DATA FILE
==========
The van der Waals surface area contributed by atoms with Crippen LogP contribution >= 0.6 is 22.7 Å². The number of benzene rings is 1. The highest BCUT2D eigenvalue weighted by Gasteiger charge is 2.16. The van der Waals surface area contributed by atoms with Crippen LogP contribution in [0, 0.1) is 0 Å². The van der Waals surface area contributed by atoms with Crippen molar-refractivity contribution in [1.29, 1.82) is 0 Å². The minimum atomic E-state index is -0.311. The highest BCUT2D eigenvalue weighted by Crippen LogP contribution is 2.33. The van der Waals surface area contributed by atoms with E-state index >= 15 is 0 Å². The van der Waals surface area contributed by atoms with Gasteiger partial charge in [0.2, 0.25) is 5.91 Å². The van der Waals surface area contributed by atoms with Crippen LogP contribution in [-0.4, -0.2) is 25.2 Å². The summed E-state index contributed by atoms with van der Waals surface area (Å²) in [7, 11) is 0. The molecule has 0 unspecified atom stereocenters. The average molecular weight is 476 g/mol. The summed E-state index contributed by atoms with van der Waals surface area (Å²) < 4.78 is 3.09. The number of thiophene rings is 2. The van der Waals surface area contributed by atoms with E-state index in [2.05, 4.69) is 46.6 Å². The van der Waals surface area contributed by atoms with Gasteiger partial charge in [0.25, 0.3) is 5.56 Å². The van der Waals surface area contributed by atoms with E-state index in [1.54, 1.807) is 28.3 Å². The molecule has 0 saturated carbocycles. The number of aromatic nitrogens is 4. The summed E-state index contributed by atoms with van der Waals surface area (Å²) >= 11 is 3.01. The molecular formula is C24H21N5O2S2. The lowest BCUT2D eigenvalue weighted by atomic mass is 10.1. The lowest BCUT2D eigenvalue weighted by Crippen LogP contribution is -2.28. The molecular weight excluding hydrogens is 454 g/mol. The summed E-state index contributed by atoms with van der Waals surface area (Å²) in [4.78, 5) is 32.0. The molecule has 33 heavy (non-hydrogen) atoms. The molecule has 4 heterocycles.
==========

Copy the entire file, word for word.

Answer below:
The van der Waals surface area contributed by atoms with Crippen LogP contribution >= 0.6 is 22.7 Å². The number of benzene rings is 1. The highest BCUT2D eigenvalue weighted by Gasteiger charge is 2.16. The van der Waals surface area contributed by atoms with Crippen LogP contribution in [0, 0.1) is 0 Å². The van der Waals surface area contributed by atoms with Crippen molar-refractivity contribution in [1.29, 1.82) is 0 Å². The minimum atomic E-state index is -0.311. The highest BCUT2D eigenvalue weighted by Crippen LogP contribution is 2.33. The van der Waals surface area contributed by atoms with E-state index >= 15 is 0 Å². The van der Waals surface area contributed by atoms with Gasteiger partial charge in [0.2, 0.25) is 5.91 Å². The van der Waals surface area contributed by atoms with Crippen LogP contribution in [-0.4, -0.2) is 25.2 Å². The summed E-state index contributed by atoms with van der Waals surface area (Å²) in [7, 11) is 0. The molecule has 0 unspecified atom stereocenters. The average molecular weight is 476 g/mol. The summed E-state index contributed by atoms with van der Waals surface area (Å²) < 4.78 is 3.09. The number of thiophene rings is 2. The van der Waals surface area contributed by atoms with E-state index in [2.05, 4.69) is 46.6 Å². The van der Waals surface area contributed by atoms with Gasteiger partial charge in [0.25, 0.3) is 5.56 Å². The van der Waals surface area contributed by atoms with E-state index in [1.54, 1.807) is 28.3 Å². The molecule has 0 saturated carbocycles. The number of aromatic nitrogens is 4. The summed E-state index contributed by atoms with van der Waals surface area (Å²) >= 11 is 3.01. The molecular formula is C24H21N5O2S2. The lowest BCUT2D eigenvalue weighted by atomic mass is 10.1. The lowest BCUT2D eigenvalue weighted by Crippen LogP contribution is -2.28. The molecular weight excluding hydrogens is 454 g/mol. The summed E-state index contributed by atoms with van der Waals surface area (Å²) in [4.78, 5) is 32.0. The molecule has 33 heavy (non-hydrogen) atoms. The molecule has 4 heterocycles.